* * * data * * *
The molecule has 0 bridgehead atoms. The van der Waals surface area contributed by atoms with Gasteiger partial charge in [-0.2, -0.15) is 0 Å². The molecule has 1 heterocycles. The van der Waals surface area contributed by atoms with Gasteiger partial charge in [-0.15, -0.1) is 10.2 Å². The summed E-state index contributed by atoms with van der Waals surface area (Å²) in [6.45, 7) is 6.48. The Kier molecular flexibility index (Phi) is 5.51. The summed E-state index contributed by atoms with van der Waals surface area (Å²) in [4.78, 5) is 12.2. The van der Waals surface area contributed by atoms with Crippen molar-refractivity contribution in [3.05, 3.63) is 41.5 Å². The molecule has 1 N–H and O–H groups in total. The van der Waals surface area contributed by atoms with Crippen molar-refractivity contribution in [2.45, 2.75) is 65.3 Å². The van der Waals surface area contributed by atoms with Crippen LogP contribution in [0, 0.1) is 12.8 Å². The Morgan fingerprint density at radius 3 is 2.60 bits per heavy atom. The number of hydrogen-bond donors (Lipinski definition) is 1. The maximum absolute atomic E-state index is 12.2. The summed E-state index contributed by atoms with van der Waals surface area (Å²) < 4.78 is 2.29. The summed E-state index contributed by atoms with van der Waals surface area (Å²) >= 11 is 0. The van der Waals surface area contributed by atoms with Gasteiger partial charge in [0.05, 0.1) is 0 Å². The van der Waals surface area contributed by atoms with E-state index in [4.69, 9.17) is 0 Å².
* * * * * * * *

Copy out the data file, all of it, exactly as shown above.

The molecule has 0 bridgehead atoms. The van der Waals surface area contributed by atoms with Gasteiger partial charge in [-0.2, -0.15) is 0 Å². The molecule has 1 heterocycles. The van der Waals surface area contributed by atoms with Gasteiger partial charge in [-0.15, -0.1) is 10.2 Å². The summed E-state index contributed by atoms with van der Waals surface area (Å²) in [6.45, 7) is 6.48. The Kier molecular flexibility index (Phi) is 5.51. The summed E-state index contributed by atoms with van der Waals surface area (Å²) in [4.78, 5) is 12.2. The van der Waals surface area contributed by atoms with Crippen molar-refractivity contribution in [3.05, 3.63) is 41.5 Å². The molecule has 1 N–H and O–H groups in total. The van der Waals surface area contributed by atoms with Crippen molar-refractivity contribution in [2.45, 2.75) is 65.3 Å². The van der Waals surface area contributed by atoms with Crippen LogP contribution in [0, 0.1) is 12.8 Å². The Morgan fingerprint density at radius 3 is 2.60 bits per heavy atom. The number of hydrogen-bond donors (Lipinski definition) is 1. The maximum absolute atomic E-state index is 12.2. The summed E-state index contributed by atoms with van der Waals surface area (Å²) < 4.78 is 2.29. The summed E-state index contributed by atoms with van der Waals surface area (Å²) >= 11 is 0. The van der Waals surface area contributed by atoms with Gasteiger partial charge in [0.05, 0.1) is 0 Å². The van der Waals surface area contributed by atoms with E-state index in [4.69, 9.17) is 0 Å².